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  • Samuel at Gilgal

    This year I will be sharing brief excerpts from the articles, sermons, and books I am currently reading. My posts will not follow a regular schedule but will be published as I find well-written thoughts that should be of interest to maturing Christian readers. Whenever possible, I encourage you to go to the source and read the complete work of the author.

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When I Love You So Little

From the writings of Thomas Reade:

Adorable Jesus! I acknowledge my vileness, my worthlessness, my ingratitude. With shame and confusion of face I look up unto you, O bleeding Lamb, for having slighted your goodness, and your loving kindness towards me.

Take away this earthliness from my mind; this coldness from my heart; this insensibility to the things of God. Preserve me from a secret alienation of heart; from a growing lukewarmness.

You are the Rock of Ages, the everlasting Strength. Endue me with power from on high to overcome all my indwelling corruptions, which, like a thick cloud, intervene between my soul and you, the Sun of Righteousness; and thus prevent the rays of your consolation from gladdening my heart, and making me to abound in the fruits of righteousness.

To whom can I look, to whom can I go, but unto You, O Friend of sinners. Lord, at your sweet call, I come for pardon, peace, and holiness.

Lord! I am sorely grieved, that I love you so little; that my affections move so slowly towards you.

Stir up my languid desires. Inflame my cold affections. Set my whole soul on fire with holy love.

How painful, that I should be so little affected by the agony and bloody sweat, the cross and passion, of my suffering Redeemer.

Why is not my soul all on fire, when I think of your love? Why is it not melted into tears, when I think of my dying Savior?

Am I harder than the rock in Horeb? Am I colder than the northern ice?

Lord! smite my rocky heart with the rod of your loving kindness; dissolve my frozen affections, by the melting beams of your grace.

O! blessed Jesus! I praise you for such infinite love, such abounding grace to the chief of sinners! (Christian Meditations)

Charles Spurgeon On The New Year

Charles H. Spurgeon by Ron Adair

Has 2011 been a disappointment to you? Perhaps there are great things awaiting you with the arrival of the New Year, 2012. There is no doubt in my mind that God has plans to use you and me. Therefore, pray for His blessings and that you might know His Ways. Charles Spurgeon continues on this topic:

And he who was seated on the throne said, “Behold, I am making all things new.” (Revelation 21:5 ESV)

How pleased we are with that which is new! Our children’s eyes sparkle when we talk of giving them a toy or a book which is called new; for our short-lived human nature loves that which has lately come, and is therefore like our own fleeting selves. In this respect, we are all children, for we eagerly demand the news of the day, and are all too apt to rush after the “many inventions” of the hour. The Athenians, who spent their time in telling and hearing some new thing, were by no means singular persons: novelty still fascinates the crowd. As the world’s poet says—

“All with one consent praise new-born gawds.”

I should not wonder, therefore, if the mere words of my text should sound like a pleasant song in your ears; but I am thankful that their deeper meaning is even more joyful. The newness which Jesus brings is bright, clear, heavenly, enduring. We are at this moment specially ready for a new year. The most of men have grown weary with the old cry of depression of trade and hard times; we are glad to escape from what has been to many a twelve-months of great trial. The last year had become wheezy, croaking, and decrepit, in its old age; and we lay it asleep with a psalm of judgment and mercy. We hope that this newborn year will not be worse than its predecessor, and we pray that it may be a great deal better. At any rate, it is new, and we are encouraged to couple with it the idea of happiness, as we say one to another, “I wish you a happy New Year.”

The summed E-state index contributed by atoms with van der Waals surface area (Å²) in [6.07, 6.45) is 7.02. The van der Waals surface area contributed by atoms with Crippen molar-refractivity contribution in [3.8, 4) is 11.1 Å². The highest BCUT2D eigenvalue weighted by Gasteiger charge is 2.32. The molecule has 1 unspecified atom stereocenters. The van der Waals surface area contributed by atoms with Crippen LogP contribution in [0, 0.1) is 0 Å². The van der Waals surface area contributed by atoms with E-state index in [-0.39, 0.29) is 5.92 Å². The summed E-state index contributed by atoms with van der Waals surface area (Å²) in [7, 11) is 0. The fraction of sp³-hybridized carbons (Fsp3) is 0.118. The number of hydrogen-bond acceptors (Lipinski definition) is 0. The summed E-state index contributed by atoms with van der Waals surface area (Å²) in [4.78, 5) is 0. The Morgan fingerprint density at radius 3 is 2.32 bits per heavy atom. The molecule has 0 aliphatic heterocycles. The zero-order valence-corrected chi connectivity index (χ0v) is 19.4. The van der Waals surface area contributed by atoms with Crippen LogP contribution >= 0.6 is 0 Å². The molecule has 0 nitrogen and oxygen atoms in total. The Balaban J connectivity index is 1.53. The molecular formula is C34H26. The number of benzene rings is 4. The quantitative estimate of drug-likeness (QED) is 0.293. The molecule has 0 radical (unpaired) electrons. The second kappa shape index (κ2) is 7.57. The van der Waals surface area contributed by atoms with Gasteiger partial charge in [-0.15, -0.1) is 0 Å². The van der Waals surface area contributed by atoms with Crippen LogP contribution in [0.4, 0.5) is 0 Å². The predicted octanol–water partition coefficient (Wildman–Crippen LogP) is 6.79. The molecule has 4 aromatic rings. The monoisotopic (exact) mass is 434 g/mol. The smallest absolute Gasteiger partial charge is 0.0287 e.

“Ring out the old, ring in the new; 

Ring, happy bells, across the snow;

The year is going, let him go;

Ring out the false, ring in the true.”

We ought not, as men in Christ Jesus, to be carried away by a childish love of novelty, for we worship a God who is ever the same, and of whose years there is no end. In some matters “the old is better.” There are certain things which are already so truly new, that to change them for anything else would be to lose old gold for new dross. The old, old gospel is the newest thing in the world; in its very essence it is forever good news. . . .

Yet, as I have already said, there has been so much evil about ourselves and our old nature, so much sin about our life and the old past, so much mischief about our surroundings and the old temptations, that we are not distressed by the belief that old things are passing away. Hope springs up at the first sound of such words as these from the lips of our risen and reigning Lord: “Behold, I make all things new.” It is fit that things so outworn and defiled should be laid aside, and better things fill their places. . . .

Though there is no real difference between [New Year’s Day] and any other day, yet in our mind and thought it is a marked period, which we regard as one of the milestones set up on the highway of our life. It is only in imagination that there is any close of one year and beginning of another; and yet it has most fitly all the force of a great fact. When men “cross the line,” they find no visible mark: the sea bears no trace of an equatorial belt; and yet mariners know whereabouts they are, and they take notice thereof, so that a man can hardly cross the line for the first time without remembering it to the day of his death. We are crossing the line now. We have sailed into the year of grace 1885; therefore, let us keep a feast unto the Lord. If Jesus has not made us new already, let the new year cause us to think about the great and needful change of conversion; and if our Lord has begun to make us new, and we have somewhat entered into the new world wherein dwelleth righteousness, let us be persuaded by the season to press forward into the center of his new creation, that we may feel to the full all the power of his grace. (Sermon No. 1816)